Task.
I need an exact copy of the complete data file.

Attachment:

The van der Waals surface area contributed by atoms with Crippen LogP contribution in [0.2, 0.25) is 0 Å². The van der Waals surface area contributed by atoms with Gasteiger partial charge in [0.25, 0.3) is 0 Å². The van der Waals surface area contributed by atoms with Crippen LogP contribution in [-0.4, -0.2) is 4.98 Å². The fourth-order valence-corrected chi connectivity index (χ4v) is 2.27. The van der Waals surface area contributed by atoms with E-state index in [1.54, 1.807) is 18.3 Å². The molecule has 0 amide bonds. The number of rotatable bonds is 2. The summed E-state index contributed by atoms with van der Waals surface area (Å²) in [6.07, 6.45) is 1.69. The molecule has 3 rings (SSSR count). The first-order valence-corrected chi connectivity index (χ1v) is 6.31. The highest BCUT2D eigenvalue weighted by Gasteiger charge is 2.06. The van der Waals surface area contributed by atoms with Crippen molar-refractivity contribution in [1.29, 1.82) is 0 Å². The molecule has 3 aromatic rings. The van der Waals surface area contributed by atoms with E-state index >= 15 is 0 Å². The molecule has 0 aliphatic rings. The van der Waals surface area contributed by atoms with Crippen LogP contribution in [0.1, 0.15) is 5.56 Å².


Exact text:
The van der Waals surface area contributed by atoms with Crippen LogP contribution in [0.2, 0.25) is 0 Å². The van der Waals surface area contributed by atoms with Gasteiger partial charge in [0.25, 0.3) is 0 Å². The van der Waals surface area contributed by atoms with Crippen LogP contribution in [-0.4, -0.2) is 4.98 Å². The fourth-order valence-corrected chi connectivity index (χ4v) is 2.27. The van der Waals surface area contributed by atoms with E-state index in [1.54, 1.807) is 18.3 Å². The molecule has 0 amide bonds. The number of rotatable bonds is 2. The summed E-state index contributed by atoms with van der Waals surface area (Å²) in [6.07, 6.45) is 1.69. The molecule has 3 rings (SSSR count). The first-order valence-corrected chi connectivity index (χ1v) is 6.31. The highest BCUT2D eigenvalue weighted by Gasteiger charge is 2.06. The van der Waals surface area contributed by atoms with Crippen molar-refractivity contribution in [1.29, 1.82) is 0 Å². The molecule has 3 aromatic rings. The van der Waals surface area contributed by atoms with E-state index >= 15 is 0 Å². The molecule has 0 aliphatic rings. The van der Waals surface area contributed by atoms with Crippen LogP contribution in [0.1, 0.15) is 5.56 Å².